What is Patient Engagement?
“No blockbuster drug can make a difference if a patient doesn’t take it,” noted Donald W. Kemper, Founder and CEO Healthwise. To get the patient to “take the med”, the patient must believe that taking it is something they want to do. Engagement moves the patient towards such action.
Patient engagement is helping patients take a more active role in self-managing their disease. Providers can better engage patients by establishing a person-centered not patient-centered partnership, as this encompasses the whole person and their life — their body, mind, spirit, family, and full health community. Person-centeredness is needed if we truly want to be able to set up a positive partnership with that person to improve their health. Nurses play a central role in engaging patients by facilitating the provider-patient communications and emotional disclosure. More definitively, engagement occurs when the provider or health coach spends time exploring what is most important to the person and allow them to choose their own course of action on whatever health concern they wish—through inquiry, personal discovery and accountability.
Why is it Important?
Patient engagement is the key to improving quality, efficiency and health outcomes. The absence of engagement is associated with preventable deaths —a shocking 40% of deaths are due to changeable lifestyle factors. Half of all patients do not follow physician referrals, and most (75%) do not keep their follow-up appointments. 1 These factors are related to behaviors, and are maladaptive behaviors that can be unlearned and replaced by new healthy behaviors that will prolong life. We know that changing behavior is hard, but entirely possible through focused attention by the patient that is supported and guided by a trained provider or health coach.
Not long ago, when a patient refused treatment they were called “non-compliant”. Within this paternalistic framework, physicians would tell patients what to do and were expected to adhere to that unilateral advice without having any opportunity to question or redirect. They might have even felt uncomfortable questioning authority. We now know that this can no longer be an excuse to not fully engage people in their care. When a provider demonstrates commitment to the patient and is caring and understanding, the result is an increase in their engagement in the relationship and their health goals .2 In fact, the way providers now interact with and motivate patients is touted as the new 21st century healthcare breakthrough. A growing body of evidence clearly shows that providers who engage with their patients achieve significantly improved clinical outcomes. 3 Furthermore, health care organizations that emphasize patient engagement can improve productivity and patient satisfaction. 4
Patient engagement is evolving from a perk to an necessary part of healthcare practices, academia, and government. Major health reform initiatives are zeroing in on patient and family engagement. These include Accountable Care Organizations (ACOs), Patient-Centered Medical Home (PCMH), and CMS Stage 2 Meaningful Use of the EHR Incentive Programs, and. In 2014, Stage 2 Meaningful Use will require providers to allow for increased patient and family engagement, electronic transmission of medical summaries, e-prescribing and lab results, and rigorous health information exchange so they can receive incentive payment 5.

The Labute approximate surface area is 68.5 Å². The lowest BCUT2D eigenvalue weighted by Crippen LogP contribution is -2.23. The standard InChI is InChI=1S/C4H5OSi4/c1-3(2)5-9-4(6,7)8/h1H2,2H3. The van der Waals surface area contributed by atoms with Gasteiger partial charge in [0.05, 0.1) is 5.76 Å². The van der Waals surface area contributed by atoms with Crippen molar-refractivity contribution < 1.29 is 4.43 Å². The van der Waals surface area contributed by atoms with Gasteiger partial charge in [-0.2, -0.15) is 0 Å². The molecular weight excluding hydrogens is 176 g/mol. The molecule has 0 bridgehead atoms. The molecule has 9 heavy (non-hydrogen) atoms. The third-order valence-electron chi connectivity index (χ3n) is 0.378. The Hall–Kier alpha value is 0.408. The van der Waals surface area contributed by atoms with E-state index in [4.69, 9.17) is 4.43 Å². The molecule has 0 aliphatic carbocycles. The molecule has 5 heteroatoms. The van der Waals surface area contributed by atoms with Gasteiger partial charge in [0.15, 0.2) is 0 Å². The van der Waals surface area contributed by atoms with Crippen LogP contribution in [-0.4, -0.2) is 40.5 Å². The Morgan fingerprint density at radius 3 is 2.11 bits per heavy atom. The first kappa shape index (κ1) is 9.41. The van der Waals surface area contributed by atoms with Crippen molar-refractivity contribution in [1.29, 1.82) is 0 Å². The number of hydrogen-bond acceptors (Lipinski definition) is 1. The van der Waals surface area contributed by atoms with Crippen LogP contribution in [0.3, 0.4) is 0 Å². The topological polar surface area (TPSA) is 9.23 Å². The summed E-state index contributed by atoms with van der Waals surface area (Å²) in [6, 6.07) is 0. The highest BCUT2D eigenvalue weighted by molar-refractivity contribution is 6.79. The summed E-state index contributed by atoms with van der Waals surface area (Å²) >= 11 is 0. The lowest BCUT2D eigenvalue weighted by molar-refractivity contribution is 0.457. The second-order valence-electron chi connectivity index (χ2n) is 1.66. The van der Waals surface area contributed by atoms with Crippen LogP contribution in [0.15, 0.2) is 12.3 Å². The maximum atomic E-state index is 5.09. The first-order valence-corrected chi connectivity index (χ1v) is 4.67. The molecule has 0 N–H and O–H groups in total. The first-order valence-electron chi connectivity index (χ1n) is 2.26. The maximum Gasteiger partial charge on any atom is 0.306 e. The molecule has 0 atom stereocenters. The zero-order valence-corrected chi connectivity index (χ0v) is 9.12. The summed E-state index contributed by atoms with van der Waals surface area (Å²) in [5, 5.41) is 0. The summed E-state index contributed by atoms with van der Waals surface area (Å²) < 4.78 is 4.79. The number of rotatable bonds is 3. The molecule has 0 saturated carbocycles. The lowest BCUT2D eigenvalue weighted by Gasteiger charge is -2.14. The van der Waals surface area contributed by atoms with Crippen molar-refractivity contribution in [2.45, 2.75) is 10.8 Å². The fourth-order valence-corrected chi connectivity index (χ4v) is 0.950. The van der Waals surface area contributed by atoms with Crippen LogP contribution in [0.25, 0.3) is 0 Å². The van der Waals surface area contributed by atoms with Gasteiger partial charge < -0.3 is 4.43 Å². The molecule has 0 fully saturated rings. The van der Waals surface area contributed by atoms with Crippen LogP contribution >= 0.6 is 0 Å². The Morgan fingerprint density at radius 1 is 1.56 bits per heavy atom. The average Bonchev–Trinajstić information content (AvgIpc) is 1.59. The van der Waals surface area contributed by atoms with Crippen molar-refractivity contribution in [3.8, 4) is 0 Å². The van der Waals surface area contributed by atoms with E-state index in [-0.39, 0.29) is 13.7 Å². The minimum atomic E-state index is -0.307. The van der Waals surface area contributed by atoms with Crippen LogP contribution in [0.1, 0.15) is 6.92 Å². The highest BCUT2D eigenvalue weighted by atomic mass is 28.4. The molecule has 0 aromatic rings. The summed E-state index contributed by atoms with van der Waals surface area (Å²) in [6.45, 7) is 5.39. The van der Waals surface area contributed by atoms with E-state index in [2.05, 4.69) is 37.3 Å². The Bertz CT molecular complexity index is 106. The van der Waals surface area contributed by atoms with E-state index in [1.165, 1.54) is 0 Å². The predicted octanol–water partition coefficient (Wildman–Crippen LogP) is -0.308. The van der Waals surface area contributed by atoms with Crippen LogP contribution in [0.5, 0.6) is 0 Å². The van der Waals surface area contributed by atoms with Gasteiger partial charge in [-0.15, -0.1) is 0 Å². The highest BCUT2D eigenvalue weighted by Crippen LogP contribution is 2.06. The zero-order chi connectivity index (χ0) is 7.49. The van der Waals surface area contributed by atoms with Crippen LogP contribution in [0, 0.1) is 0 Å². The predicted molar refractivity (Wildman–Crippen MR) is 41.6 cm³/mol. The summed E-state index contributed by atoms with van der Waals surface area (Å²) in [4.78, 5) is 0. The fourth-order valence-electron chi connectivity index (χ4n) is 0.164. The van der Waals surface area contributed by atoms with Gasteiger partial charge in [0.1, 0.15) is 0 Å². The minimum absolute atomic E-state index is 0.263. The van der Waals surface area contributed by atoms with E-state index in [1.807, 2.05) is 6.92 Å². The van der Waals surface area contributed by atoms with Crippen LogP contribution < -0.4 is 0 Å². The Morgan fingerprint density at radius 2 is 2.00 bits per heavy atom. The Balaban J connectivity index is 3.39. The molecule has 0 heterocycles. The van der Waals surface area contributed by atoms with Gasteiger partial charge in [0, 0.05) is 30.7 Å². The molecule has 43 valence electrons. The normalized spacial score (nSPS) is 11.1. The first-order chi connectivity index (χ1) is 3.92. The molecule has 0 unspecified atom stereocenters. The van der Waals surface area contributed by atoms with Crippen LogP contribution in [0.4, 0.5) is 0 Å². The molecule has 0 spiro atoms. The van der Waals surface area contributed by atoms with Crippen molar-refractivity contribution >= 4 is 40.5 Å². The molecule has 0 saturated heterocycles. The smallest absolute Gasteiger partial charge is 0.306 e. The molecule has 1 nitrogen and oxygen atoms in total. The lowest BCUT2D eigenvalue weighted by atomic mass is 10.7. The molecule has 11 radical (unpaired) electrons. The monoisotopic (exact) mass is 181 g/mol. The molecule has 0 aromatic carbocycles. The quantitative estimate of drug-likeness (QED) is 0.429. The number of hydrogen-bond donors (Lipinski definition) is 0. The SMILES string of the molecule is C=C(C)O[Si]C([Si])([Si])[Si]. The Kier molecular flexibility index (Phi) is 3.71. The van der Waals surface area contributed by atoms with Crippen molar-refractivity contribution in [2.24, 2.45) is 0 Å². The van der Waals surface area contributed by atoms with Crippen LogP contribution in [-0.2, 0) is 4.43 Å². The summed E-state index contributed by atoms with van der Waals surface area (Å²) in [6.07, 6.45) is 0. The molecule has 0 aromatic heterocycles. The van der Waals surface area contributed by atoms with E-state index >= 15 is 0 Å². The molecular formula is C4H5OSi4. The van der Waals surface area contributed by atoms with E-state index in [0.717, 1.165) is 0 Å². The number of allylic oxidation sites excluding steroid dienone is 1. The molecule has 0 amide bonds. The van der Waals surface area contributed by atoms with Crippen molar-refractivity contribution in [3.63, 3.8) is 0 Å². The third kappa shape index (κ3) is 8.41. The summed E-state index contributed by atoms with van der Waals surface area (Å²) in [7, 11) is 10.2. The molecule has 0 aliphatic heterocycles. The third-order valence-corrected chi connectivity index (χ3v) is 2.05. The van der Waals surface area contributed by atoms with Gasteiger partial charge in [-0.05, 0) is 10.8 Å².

How to get buy-in from your patient:
- Make it easy to connect with their doctor: deploy an online patient portal that provides access to medical records, lab and other test results, appointment scheduling, registration, educational resources, and online bill payment. Compliance with ICD-10 and Stage 2 Meaningful Use, and other mandates is essential.
- Empower your patients: provide an effective space for the client to develop new insights into their own health and to create a specific plan to reach their goals. The client is responsible and held accountable for taking action on their plan. A health coach can effectively motivate and support the patient’s health behavior change. Coaching can elicit internal motivation and connect health goals to life purpose, increasing the chance the new behavior will be maintained.
- Bridge care to technology: A growing number of companies use cloud-based and patient monitoring technology to obtain complete and timely medical data. For example, Philips uses salesforce.com to help improve patient engagement in its new cloud-based telehealth platform that focuses on medical device and data interoperability. It compiles data gathered from electronic medical records, home-based monitoring equipment, and personal devices such as Apple’s HealthKit. The process compels both providers and patients to work together in using these data to design an dynamic personalized care plan that works best for them. This has already seen success in Banner iCare of Arizona a pioneer accountable care organization (ACO). As Marc Benioff, CEO of salesforce.com observes:
”We have entered a new transformative era for healthcare, and technology is enabling the industry to connect to, care for and engage with patients and each other in a profound new way…We are creating an open health platform and ecosystem to benefit everyone that cares about one of the most important issues of our time.” 6 –Eric Wicklund
1 Anand K, Parekh, “Winning their trust”, N Engl J Med 2011: 364:e5June 16, 2011
2 Duke Integrative Medicine
3 James, J. “Patient Engagement.” February 2013. Health Affairs/Robert Wood Johnson Foundation. Available at: http://www.rwjf.org/en/research-publications/find-rwjf-research/2013/02/patient-engagement.html
6 Patient engagement: The unifying link in telehealth. August 20, 2014 | Eric Wicklund – Editor, mHealthNews; http://www.mhealthnews.com/news/patient-engagement-unifying-link-telehealth